It’s going to cost more to feed you and your family next year.
Tuesday—the 2021 Canada Food Price Report was released, the report forecasts that overall food prices will go up 3 to 5 per cent.
Associate professor in the Department of Agricultural and Resource Economics at University of Saskatchewan, Stuart Smyth was one of the authors of the report.
He said baking goods, meats, and vegetables are the areas they estimate will have the highest increase.
“The lower value of the Canadian dollar is going to impact the vegetables that are imported from California, Florida, and others in southern U.S. states into our markets.”
Smyth said meat processing facilities are also incurring higher costs due to enhanced COVID-19 measures.
“(Facilities) will pass as much of that cost on to us as consumers when we buy those products in the grocery stores.”
The report predicts that the average family of four will spend almost $700 more a year on groceries.
Smyth said the increase in food cost will have a greater impact on low-income households.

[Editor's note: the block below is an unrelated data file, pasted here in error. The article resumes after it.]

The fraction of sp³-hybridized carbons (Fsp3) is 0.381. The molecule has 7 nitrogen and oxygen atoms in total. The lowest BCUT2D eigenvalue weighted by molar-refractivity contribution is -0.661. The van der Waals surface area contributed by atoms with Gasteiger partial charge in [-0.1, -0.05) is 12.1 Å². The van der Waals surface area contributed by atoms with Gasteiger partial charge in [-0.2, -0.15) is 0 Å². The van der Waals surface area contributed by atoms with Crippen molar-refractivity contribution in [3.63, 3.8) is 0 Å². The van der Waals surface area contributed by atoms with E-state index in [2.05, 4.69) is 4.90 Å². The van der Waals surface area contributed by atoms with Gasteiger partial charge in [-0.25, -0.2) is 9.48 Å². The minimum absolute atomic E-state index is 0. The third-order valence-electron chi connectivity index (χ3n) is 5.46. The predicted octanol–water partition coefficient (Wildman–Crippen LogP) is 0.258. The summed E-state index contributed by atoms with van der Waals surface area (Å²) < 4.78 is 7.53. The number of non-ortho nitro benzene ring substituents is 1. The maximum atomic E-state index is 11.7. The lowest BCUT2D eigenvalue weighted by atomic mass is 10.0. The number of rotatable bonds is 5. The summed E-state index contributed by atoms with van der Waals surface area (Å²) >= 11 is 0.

Food Matters Manitoba works with the community on food system issues.
Development Coordinator, Katie Anderson said when people don’t have enough money to get by, they have to make tough choices.
“The kinds of things that can get cut are the kinds of groceries you can buy,” said Anderson.
“It’s the most flexible part of our monthly budget, and so when people are on the edge and don’t have enough for all those necessities, it’s food that is often the first thing to get cut.”
She said food banks are a short-term solution, and the bigger solution is ensuring all Canadians have a livable income.
Overall, the report said the food inflation index has outpaced general inflation in Canada over the last 20 years.
The typical grocery bill for Canadians has climbed approximately 170 per cent over the last two decades.